We at The Motley Fool have long hosted a carnivore's ball, giving attention to the likes of Pilgrim's Pride
I know, I know -- a Mexican chicken producer? It doesn't produce cybernetic chickens, it doesn't genetically engineer chickens, and its chickens don't come with iPods crammed under their wings. But go pull up a chart of Industrias Bachoco and tell me that this hasn't been a good stock to own since early 2003.
Results for the second quarter merit a hearty olé. Revenue climbed almost 14%, operating income was up almost nine-fold, and earnings per share beat estimates (all two of them) by a healthy 62%. Muybueno.
Chicken sales make up about 82% of the total here. Sales of the bird were up almost 18% as the company saw high-single-digit growth in volume and pricing. Elsewhere, the company saw 12% higher revenue from feed sales, 1.3% higher revenue from pig sales, and 16% less revenue from eggs (the company's second-largest business and 10% of the total).
For the quarter, Bachoco improved operating margins to 20.6% -- a fantastic result relative to both the year-ago level of 2.7% and the margins typically seen by U.S. producers. The secret to the improvement is really no secret at all -- ongoing production improvements coupled with better feed prices.
Of course, there are some aspects of Bachoco that might give investors reason to be chicken. The founding family, Robinson Bours, is still firmly in charge; the company does essentially all of its business in Mexico; and it faces competition from the likes of Pilgrim's Pride and Tyson. What's more, the company doesn't have a stellar record of consistent year-over-year growth.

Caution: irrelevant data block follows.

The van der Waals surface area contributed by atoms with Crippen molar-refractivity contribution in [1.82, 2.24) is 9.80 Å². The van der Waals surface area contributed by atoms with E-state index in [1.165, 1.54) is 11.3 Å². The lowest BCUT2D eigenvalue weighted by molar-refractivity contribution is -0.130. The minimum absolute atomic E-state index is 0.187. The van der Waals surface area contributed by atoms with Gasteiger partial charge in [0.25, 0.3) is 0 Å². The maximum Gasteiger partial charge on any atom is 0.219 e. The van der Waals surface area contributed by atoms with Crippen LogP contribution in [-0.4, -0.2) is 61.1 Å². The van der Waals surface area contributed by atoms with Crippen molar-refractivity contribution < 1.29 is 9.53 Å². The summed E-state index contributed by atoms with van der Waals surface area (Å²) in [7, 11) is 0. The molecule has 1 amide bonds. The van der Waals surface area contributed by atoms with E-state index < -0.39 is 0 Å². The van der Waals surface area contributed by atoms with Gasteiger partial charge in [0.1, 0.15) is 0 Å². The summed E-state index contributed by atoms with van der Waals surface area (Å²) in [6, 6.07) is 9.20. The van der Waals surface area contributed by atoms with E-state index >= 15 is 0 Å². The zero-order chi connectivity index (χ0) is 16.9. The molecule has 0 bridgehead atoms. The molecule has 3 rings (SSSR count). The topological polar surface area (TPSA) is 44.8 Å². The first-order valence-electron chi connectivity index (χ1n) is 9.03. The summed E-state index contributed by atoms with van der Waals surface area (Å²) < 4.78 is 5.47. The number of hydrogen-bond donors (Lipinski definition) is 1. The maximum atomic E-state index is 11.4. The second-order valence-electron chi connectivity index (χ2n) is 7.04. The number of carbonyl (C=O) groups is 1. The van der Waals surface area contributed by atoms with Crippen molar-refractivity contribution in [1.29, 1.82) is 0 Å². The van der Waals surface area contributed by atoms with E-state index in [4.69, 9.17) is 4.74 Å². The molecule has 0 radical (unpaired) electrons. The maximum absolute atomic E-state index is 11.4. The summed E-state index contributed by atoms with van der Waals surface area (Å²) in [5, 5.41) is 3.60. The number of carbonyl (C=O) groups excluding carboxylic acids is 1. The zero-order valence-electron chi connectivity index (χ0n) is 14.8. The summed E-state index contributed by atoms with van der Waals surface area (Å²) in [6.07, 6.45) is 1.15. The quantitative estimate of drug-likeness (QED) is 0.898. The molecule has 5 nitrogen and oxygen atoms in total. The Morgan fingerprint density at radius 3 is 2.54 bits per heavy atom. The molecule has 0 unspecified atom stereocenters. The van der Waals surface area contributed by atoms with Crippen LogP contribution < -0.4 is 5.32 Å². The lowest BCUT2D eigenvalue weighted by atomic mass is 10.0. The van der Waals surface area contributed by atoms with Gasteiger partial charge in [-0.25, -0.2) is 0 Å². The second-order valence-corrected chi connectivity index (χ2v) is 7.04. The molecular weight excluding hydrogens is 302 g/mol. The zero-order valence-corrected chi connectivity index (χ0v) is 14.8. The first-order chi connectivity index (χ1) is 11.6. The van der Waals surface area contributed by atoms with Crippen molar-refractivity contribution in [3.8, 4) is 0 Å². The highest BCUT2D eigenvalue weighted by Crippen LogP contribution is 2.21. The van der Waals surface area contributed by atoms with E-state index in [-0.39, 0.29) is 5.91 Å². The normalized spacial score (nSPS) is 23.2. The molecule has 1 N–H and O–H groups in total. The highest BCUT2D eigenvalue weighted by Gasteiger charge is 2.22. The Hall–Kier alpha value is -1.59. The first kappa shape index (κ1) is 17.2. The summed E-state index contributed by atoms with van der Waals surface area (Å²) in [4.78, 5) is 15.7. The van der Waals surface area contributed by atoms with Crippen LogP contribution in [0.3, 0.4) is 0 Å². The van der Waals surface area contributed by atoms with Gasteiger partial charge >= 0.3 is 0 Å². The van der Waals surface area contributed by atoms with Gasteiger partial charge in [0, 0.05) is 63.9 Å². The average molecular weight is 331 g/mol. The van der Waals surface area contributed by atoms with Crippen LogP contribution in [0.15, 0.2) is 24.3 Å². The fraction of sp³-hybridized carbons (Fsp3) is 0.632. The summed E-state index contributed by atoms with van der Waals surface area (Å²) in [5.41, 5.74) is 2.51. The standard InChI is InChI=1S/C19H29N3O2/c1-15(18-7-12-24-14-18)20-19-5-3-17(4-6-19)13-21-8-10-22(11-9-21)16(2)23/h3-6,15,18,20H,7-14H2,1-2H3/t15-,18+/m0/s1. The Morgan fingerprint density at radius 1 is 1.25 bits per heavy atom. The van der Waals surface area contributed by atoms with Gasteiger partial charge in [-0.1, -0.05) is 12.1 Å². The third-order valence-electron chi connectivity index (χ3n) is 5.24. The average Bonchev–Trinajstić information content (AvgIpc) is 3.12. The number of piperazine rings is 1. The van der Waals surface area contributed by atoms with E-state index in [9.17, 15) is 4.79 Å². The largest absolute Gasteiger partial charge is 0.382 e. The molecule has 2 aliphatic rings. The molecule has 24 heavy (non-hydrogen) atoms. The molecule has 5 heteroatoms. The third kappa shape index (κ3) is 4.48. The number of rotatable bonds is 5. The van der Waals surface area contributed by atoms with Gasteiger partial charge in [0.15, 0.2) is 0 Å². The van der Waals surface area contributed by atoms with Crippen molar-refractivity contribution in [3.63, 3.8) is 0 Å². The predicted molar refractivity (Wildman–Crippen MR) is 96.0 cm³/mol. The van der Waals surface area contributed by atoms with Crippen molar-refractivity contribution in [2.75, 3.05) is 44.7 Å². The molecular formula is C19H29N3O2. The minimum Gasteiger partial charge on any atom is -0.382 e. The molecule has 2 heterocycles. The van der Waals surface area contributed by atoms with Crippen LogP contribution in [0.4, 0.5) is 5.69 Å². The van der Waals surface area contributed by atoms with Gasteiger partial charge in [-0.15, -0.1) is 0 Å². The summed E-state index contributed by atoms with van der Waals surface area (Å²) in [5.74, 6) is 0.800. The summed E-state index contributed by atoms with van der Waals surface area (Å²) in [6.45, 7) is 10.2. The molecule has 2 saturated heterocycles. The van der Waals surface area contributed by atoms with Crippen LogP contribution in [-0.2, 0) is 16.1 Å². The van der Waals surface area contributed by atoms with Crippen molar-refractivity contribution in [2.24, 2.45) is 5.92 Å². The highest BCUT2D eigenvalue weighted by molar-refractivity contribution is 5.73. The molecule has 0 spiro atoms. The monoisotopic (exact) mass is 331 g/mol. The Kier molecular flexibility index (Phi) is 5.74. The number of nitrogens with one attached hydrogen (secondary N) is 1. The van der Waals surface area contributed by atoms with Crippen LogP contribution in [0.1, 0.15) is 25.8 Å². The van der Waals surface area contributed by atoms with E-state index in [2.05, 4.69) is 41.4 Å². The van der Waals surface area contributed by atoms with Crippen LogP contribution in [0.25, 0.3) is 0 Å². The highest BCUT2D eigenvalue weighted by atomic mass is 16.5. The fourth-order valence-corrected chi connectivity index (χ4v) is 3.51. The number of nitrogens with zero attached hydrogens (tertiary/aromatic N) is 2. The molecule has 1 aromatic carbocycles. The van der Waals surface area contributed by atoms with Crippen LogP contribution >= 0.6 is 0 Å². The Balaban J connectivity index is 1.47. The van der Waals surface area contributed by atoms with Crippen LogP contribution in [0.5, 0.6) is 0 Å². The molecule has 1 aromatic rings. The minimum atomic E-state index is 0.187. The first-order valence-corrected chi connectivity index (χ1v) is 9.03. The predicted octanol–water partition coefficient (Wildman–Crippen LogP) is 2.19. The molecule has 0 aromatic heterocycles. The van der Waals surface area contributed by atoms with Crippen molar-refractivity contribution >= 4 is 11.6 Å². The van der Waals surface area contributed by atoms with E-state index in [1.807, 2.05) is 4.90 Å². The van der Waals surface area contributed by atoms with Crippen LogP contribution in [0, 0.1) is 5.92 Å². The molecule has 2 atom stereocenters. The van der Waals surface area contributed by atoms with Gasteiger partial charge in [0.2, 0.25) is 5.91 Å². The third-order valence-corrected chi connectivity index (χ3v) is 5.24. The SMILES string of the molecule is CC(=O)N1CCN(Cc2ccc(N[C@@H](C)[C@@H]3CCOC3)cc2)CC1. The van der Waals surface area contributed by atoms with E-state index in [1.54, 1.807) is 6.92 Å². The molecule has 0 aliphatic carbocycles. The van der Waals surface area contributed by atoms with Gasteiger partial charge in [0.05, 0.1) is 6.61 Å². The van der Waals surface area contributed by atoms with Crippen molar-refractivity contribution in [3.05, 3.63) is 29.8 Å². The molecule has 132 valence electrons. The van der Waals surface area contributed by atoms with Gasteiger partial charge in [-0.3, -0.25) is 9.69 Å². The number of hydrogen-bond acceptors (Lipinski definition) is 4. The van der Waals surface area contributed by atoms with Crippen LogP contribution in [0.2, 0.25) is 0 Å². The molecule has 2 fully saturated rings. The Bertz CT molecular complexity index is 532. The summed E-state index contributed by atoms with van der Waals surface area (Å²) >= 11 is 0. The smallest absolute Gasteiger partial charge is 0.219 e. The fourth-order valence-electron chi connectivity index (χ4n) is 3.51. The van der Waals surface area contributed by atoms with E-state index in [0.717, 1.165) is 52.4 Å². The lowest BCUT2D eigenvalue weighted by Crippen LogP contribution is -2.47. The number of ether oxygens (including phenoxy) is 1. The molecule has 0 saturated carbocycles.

Nevertheless, I think Bachoco is worth a second look for those who want to stretch their wings and drum up some international ideas. Bachoco offers a respectable dividend, a low P/E, and a play on the ongoing economic development of Mexico. (As people get richer, they eat more meat.) This stock may have its ups and downs, but I think current valuations understate future growth potential.
For more poultry pondering:
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Fool contributor Stephen Simpson has no financial interest in any stocks mentioned (that means he's neither long nor short the shares).